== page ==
LANSING, Mich. (WLNS) – It’s a routine many school-aged children are now used to waking up at home to attend virtual school, at home. Eating lunch, at home. Spending free-time alone, at home.
This grind is all too familiar to local 3rd grader Xanna Duran. She has amassed more than 125 screen-time classroom sessions since the pandemic forced her to isolate from her teachers and friends.
Mental health experts say this is quite possibly the worst scenario for a young mind.
What kids are missing out on.
“It’s been a lot to adjust to, especially for kids,” said Janae Chavez, a mental health clinician for the Wellness Institute of Michigan.
She says a year of online learning and physically being away from most friends and family is chipping away at this very sensitive mind.
“I have noticed issues with self-esteem coming up in kids 10 and under, self esteem issues related to online learning,” said Chavez.
Chavez said this can lead to young kids feeling lost, unliked, or unsupported.
Add other heart-breakers, like Xanna not seeing her grandpa in person for more than a year. He lives in Colorado. Children have lost many things they look forward to. The annual family vacation to Myrtle Beach: cancelled. Her return trip to Cedar Point for her birthday: cancelled.
In fact, Xanna hasn’t been inside one restaurant, retail shop or convenience store since March of 2020. A whole year ago.
Xanna’s candid response to visiting the 6 News studio is quite understandable.
“I just haven’t been out a lot, maybe even enough,” said Xanna.
The harmful effects
“We don’t have the research about that, we’ve never been through a global pandemic where we’ve been isolated to this degree so we don’t know the possible long-term impact on children,” said Chavez.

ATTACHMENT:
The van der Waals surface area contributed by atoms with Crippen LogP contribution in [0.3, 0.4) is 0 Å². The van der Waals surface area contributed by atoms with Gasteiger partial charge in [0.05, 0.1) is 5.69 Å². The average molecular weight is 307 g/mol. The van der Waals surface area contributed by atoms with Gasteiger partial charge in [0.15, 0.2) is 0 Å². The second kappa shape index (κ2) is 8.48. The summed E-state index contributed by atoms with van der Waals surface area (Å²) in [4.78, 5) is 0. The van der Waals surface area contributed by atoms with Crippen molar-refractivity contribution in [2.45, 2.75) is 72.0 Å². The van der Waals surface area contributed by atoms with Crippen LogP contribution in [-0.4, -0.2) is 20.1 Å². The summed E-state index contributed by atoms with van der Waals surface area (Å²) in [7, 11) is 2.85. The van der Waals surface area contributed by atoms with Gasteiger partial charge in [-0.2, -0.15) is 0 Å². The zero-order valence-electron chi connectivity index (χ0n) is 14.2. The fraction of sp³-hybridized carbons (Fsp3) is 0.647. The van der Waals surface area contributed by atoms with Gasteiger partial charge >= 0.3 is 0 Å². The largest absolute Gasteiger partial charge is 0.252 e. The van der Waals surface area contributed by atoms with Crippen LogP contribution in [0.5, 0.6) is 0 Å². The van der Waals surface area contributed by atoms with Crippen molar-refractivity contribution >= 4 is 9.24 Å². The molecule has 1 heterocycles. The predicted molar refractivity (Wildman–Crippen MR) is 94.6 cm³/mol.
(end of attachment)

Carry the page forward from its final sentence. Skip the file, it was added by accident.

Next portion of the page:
This uncertainty is tough for parents to hear. Many are desperate to know if their kids will be okay when this is all over. That’s why 6 News’ Jorma Duran chose Xanna, his own daughter, for this story. She’s an extremely social girl that misses her friends.
What parents and guardians can do
Until real playdates and school return, child developmental expert Kylie Rymanowicz says parents need to step up and fill the gaps.
“The best thing an adult can do for a child right now or in any stressful situation is to be present, to be tuned in, and be responsive,” said Rymanowicz.
This involves paying attention and picking up non-verbal cues — like noticing withdrawal or acting out.
Both are serious, but one can go overlooked.
What to look out for
“I tend to worry a little bit more about the kids that withdraw because their changes in behavior aren’t quite as apparent to us as adults,” said Chavez.
Signs of withdrawal in children include:
- Sleeping a lot to avoid being around anyone
- Showing no interest in things they used to love
- Refusing to do activities or chores
- Or flat-out saying they are sad
“If a child responds with nothing makes me happy anymore or I don’t want to do anything anymore, then that might be cause for concern,” said Rymanowicz.
Experts also say parents need to think about getting back to normal. A year of isolation on young kids will likely mean they will need to relearn some social norms, like
“How do I raise my hand in class to get called, how do I initiate play with a child, especially for a younger child who may not be having those free play experiences. I think it’ll require some grace, and some coaching from parents, like, this is how we do things here,” said Rymanowicz.